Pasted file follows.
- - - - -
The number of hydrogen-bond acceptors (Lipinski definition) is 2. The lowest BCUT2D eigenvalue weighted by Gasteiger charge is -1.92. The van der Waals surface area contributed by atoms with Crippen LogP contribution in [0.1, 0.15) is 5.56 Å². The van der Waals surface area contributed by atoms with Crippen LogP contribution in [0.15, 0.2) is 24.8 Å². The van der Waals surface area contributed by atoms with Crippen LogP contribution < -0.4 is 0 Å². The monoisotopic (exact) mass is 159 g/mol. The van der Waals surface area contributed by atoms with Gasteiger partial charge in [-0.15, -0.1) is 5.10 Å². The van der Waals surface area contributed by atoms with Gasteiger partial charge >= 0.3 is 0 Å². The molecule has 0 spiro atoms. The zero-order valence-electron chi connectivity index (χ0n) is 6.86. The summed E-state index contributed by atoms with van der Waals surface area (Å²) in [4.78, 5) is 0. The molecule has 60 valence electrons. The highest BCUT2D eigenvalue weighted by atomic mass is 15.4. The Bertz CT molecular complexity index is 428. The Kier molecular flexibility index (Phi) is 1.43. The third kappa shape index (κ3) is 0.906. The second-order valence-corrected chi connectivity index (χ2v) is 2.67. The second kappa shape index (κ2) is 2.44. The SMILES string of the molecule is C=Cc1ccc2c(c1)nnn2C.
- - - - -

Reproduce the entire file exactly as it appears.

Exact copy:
The number of hydrogen-bond acceptors (Lipinski definition) is 2. The lowest BCUT2D eigenvalue weighted by Gasteiger charge is -1.92. The van der Waals surface area contributed by atoms with Crippen LogP contribution in [0.1, 0.15) is 5.56 Å². The van der Waals surface area contributed by atoms with Crippen LogP contribution in [0.15, 0.2) is 24.8 Å². The van der Waals surface area contributed by atoms with Crippen LogP contribution < -0.4 is 0 Å². The monoisotopic (exact) mass is 159 g/mol. The van der Waals surface area contributed by atoms with Gasteiger partial charge in [-0.15, -0.1) is 5.10 Å². The van der Waals surface area contributed by atoms with Gasteiger partial charge >= 0.3 is 0 Å². The molecule has 0 spiro atoms. The zero-order valence-electron chi connectivity index (χ0n) is 6.86. The summed E-state index contributed by atoms with van der Waals surface area (Å²) in [4.78, 5) is 0. The molecule has 60 valence electrons. The highest BCUT2D eigenvalue weighted by atomic mass is 15.4. The Bertz CT molecular complexity index is 428. The Kier molecular flexibility index (Phi) is 1.43. The third kappa shape index (κ3) is 0.906. The second-order valence-corrected chi connectivity index (χ2v) is 2.67. The second kappa shape index (κ2) is 2.44. The SMILES string of the molecule is C=Cc1ccc2c(c1)nnn2C.